One old Aspen trolley is nearly ready to roll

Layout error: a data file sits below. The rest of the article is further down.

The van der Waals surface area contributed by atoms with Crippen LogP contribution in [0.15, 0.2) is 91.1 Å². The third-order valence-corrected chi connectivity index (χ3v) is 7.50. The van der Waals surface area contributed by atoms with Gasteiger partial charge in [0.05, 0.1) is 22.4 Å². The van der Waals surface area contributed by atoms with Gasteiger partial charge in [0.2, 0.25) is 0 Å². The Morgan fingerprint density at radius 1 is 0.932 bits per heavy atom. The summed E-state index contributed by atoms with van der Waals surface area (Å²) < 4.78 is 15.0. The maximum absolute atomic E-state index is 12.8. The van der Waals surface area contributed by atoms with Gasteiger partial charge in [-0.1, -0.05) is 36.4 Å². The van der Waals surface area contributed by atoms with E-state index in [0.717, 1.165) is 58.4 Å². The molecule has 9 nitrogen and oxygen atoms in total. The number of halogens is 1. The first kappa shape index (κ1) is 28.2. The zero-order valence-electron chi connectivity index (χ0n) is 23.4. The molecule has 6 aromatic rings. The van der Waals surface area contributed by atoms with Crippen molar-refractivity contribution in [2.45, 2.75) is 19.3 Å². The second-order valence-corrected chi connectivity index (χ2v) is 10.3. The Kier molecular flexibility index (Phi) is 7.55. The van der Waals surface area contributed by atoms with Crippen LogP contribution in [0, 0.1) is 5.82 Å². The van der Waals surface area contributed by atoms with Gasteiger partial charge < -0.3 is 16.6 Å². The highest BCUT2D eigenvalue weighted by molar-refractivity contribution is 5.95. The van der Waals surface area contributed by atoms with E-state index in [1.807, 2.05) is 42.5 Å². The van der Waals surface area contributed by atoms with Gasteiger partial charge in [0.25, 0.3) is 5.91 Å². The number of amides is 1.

One of Aspen’s former trolley cars should be ready to roll before the year is out, but the other five cars are nowhere near returning to their former glory as quaint modes of public transit.The financing needed to restore the cars and put them back into running condition has thus far hampered most of the trolleys’ new owners. Three communities hauled all but one of the trolleys away in late 2002 and early 2003 after one last debate over putting them to use here.Volunteers at Old Pueblo Trolley in Tucson, Ariz., were close to having their trolley up and running this spring, but discovered the wheels on the old car wouldn’t pass final inspection.”When we did an analysis of the wheels, we found they weren’t structurally sound anymore,” said Eric Sitiko, superintendent of maintenance and restoration for Old Pueblo, a private, nonprofit operational transit museum.New wheels are being cast and machined in Pennsylvania; delivery is expected late this summer. There will be some final machining of the wheels in Tucson and then tests to make sure the trolley can pass safety standards before it’s debuted for public use late this year, Sitiko said.The group has spent about $70,000 restoring the car, using volunteer labor. The formerly narrow-gauge car has been reworked to run on Tucson’s wider track, and its motor has been rebuilt.”Everything is restored. Everything was taken apart, cleaned, restored and put back together,” Sitiko said. “The upholstery was actually pretty disgusting. That’s all brand-new.”The car, along with four others, had been stored outdoors for years at Aspen’s Cozy Point Ranch outside of town. The sixth car – or what’s left of it – remains at the county dump. Old Pueblo took whatever it could use from that car and gave the rest to local resident Kip Wheeler, who’s now looking for a place to store it out of the elements.Wheeler said he wants to find out if the car could be operated on the existing railroad tracks between Glenwood and Carbondale (see related story) if it is restored.Issaquah Valley Trolley in Washington state also received two cars from Aspen. A $250,000 fund-raising campaign to restore the first trolley and repair a bridge is poised to begin, according to Barb Justice of the Issaquah Historical Society’s trolley committee.The car has been cleaned and assessed, and some cosmetic work has already been done, she said.Issaquah’s trolley system features a mile of track linking its historic downtown to its chamber/visitor center. The track runs across a bridge that also needs repair.A borrowed trolley that had made the run had to be returned to Yakima, leaving Issaquah with no operating trolley at present.”Right now, we don’t have the funding to get the car ready to run on the track,” Justice said.Neither does Wanganui, New Zealand, which also took two Aspen cars.Both cars are currently stored in Waitakere City while volunteers raise funds to restore the cars and widen their gauge to run on New Zealand’s standard railway tracks.”Transporting the trolleys here was rather stressful,” said trolley volunteer Dave Harre. “We hadn’t imagined the bill would be over $50,000.”Now, that debt has been paid.Four volunteers from New Zealand traveled to Los Angeles, where the trolleys were put on a ship. The group had to clean the cars before they could leave the country; they disposed of roughly 800 pounds of rat droppings, according to Harre.Agricultural authorities found more “rat dirt” when the cars arrived in New Zealand.”That meant a steam clean at quite a cost,” Harre said.All six of the Aspen cars were built by the J.G. Brill Co., headquartered in Philadelphia. One was built in 1899, and the others date back to 1925. They had all been in active service in Lisbon, Portugal, before they were imported to Aspen in 1978.The city gave the cars away to communities with working trolley lines after a 2002 ballot measure proposing their use in Aspen failed at the polls.Janet Urquhart’s e-mail address is firstname.lastname@example.org
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